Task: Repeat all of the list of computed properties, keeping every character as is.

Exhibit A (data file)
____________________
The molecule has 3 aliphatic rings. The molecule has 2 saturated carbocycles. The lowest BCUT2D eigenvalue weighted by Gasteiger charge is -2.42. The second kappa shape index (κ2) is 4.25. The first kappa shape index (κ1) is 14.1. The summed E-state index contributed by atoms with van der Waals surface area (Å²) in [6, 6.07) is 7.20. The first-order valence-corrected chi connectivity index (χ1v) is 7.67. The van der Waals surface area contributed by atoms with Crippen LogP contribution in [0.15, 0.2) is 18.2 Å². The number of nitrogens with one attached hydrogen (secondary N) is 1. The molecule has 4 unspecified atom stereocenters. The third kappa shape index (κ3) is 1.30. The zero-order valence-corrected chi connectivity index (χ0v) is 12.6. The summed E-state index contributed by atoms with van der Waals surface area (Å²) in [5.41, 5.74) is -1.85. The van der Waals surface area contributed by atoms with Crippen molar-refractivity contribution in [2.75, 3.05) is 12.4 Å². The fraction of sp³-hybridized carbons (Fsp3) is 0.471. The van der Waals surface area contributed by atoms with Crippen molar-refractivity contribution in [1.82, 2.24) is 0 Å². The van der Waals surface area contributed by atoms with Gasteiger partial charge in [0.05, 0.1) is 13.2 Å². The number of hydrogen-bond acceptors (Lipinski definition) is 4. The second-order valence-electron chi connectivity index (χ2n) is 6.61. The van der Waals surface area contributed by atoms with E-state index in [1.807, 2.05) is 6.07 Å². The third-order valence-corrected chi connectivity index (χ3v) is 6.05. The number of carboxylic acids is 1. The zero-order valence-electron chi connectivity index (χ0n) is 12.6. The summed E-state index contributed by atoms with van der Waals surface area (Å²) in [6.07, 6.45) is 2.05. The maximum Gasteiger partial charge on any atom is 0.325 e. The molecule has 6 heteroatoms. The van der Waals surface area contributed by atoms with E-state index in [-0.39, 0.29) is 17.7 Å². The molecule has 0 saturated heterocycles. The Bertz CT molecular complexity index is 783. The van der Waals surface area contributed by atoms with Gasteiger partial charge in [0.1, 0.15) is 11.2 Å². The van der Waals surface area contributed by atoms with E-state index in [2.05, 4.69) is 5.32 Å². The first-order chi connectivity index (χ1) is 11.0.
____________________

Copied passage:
The molecule has 3 aliphatic rings. The molecule has 2 saturated carbocycles. The lowest BCUT2D eigenvalue weighted by Gasteiger charge is -2.42. The second kappa shape index (κ2) is 4.25. The first kappa shape index (κ1) is 14.1. The summed E-state index contributed by atoms with van der Waals surface area (Å²) in [6, 6.07) is 7.20. The first-order valence-corrected chi connectivity index (χ1v) is 7.67. The van der Waals surface area contributed by atoms with Crippen LogP contribution in [0.15, 0.2) is 18.2 Å². The number of nitrogens with one attached hydrogen (secondary N) is 1. The molecule has 4 unspecified atom stereocenters. The third kappa shape index (κ3) is 1.30. The zero-order valence-corrected chi connectivity index (χ0v) is 12.6. The summed E-state index contributed by atoms with van der Waals surface area (Å²) in [5.41, 5.74) is -1.85. The van der Waals surface area contributed by atoms with Crippen molar-refractivity contribution in [2.75, 3.05) is 12.4 Å². The fraction of sp³-hybridized carbons (Fsp3) is 0.471. The van der Waals surface area contributed by atoms with Crippen molar-refractivity contribution in [1.82, 2.24) is 0 Å². The van der Waals surface area contributed by atoms with Gasteiger partial charge in [0.05, 0.1) is 13.2 Å². The number of hydrogen-bond acceptors (Lipinski definition) is 4. The second-order valence-electron chi connectivity index (χ2n) is 6.61. The van der Waals surface area contributed by atoms with E-state index in [1.807, 2.05) is 6.07 Å². The third-order valence-corrected chi connectivity index (χ3v) is 6.05. The number of carboxylic acids is 1. The zero-order valence-electron chi connectivity index (χ0n) is 12.6. The summed E-state index contributed by atoms with van der Waals surface area (Å²) in [6.07, 6.45) is 2.05. The maximum Gasteiger partial charge on any atom is 0.325 e. The molecule has 6 heteroatoms. The van der Waals surface area contributed by atoms with E-state index in [-0.39, 0.29) is 17.7 Å². The molecule has 0 saturated heterocycles. The Bertz CT molecular complexity index is 783. The van der Waals surface area contributed by atoms with Gasteiger partial charge in [0.1, 0.15) is 11.2 Å². The van der Waals surface area contributed by atoms with E-state index in [2.05, 4.69) is 5.32 Å². The first-order chi connectivity index (χ1) is 11.0.